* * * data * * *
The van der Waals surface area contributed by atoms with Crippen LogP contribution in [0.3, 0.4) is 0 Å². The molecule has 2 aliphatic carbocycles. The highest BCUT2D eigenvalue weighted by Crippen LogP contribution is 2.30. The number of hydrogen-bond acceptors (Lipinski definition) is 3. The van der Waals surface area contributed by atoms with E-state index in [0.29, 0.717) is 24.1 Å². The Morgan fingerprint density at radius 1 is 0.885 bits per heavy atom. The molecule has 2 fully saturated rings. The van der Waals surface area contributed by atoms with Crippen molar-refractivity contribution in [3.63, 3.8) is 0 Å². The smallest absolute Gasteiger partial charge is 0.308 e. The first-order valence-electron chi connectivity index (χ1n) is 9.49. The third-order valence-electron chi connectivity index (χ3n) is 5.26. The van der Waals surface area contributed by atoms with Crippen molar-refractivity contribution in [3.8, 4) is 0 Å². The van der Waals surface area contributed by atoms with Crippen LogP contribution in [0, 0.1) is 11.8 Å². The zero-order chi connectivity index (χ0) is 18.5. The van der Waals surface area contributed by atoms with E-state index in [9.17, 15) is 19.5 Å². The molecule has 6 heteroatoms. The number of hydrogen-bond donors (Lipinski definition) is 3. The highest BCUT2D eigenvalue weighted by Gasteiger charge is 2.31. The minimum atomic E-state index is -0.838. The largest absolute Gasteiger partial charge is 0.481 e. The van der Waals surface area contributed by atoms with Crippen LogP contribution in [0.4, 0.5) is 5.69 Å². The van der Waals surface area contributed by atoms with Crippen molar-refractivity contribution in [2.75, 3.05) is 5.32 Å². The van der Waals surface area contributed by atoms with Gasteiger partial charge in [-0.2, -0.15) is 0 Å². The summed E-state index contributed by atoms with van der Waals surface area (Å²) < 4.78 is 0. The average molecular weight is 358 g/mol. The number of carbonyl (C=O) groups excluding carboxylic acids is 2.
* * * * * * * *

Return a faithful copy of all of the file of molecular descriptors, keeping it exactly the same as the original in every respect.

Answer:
The van der Waals surface area contributed by atoms with Crippen LogP contribution in [0.3, 0.4) is 0 Å². The molecule has 2 aliphatic carbocycles. The highest BCUT2D eigenvalue weighted by Crippen LogP contribution is 2.30. The number of hydrogen-bond acceptors (Lipinski definition) is 3. The van der Waals surface area contributed by atoms with E-state index in [0.29, 0.717) is 24.1 Å². The Morgan fingerprint density at radius 1 is 0.885 bits per heavy atom. The molecule has 2 fully saturated rings. The van der Waals surface area contributed by atoms with Crippen molar-refractivity contribution in [3.63, 3.8) is 0 Å². The smallest absolute Gasteiger partial charge is 0.308 e. The first-order valence-electron chi connectivity index (χ1n) is 9.49. The third-order valence-electron chi connectivity index (χ3n) is 5.26. The van der Waals surface area contributed by atoms with Crippen molar-refractivity contribution in [3.8, 4) is 0 Å². The van der Waals surface area contributed by atoms with Crippen LogP contribution in [0, 0.1) is 11.8 Å². The zero-order chi connectivity index (χ0) is 18.5. The van der Waals surface area contributed by atoms with E-state index in [9.17, 15) is 19.5 Å². The molecule has 6 heteroatoms. The number of hydrogen-bond donors (Lipinski definition) is 3. The highest BCUT2D eigenvalue weighted by Gasteiger charge is 2.31. The minimum atomic E-state index is -0.838. The largest absolute Gasteiger partial charge is 0.481 e. The van der Waals surface area contributed by atoms with Crippen LogP contribution in [0.4, 0.5) is 5.69 Å². The van der Waals surface area contributed by atoms with Crippen molar-refractivity contribution in [2.75, 3.05) is 5.32 Å². The van der Waals surface area contributed by atoms with Gasteiger partial charge in [-0.2, -0.15) is 0 Å². The summed E-state index contributed by atoms with van der Waals surface area (Å²) < 4.78 is 0. The average molecular weight is 358 g/mol. The number of carbonyl (C=O) groups excluding carboxylic acids is 2.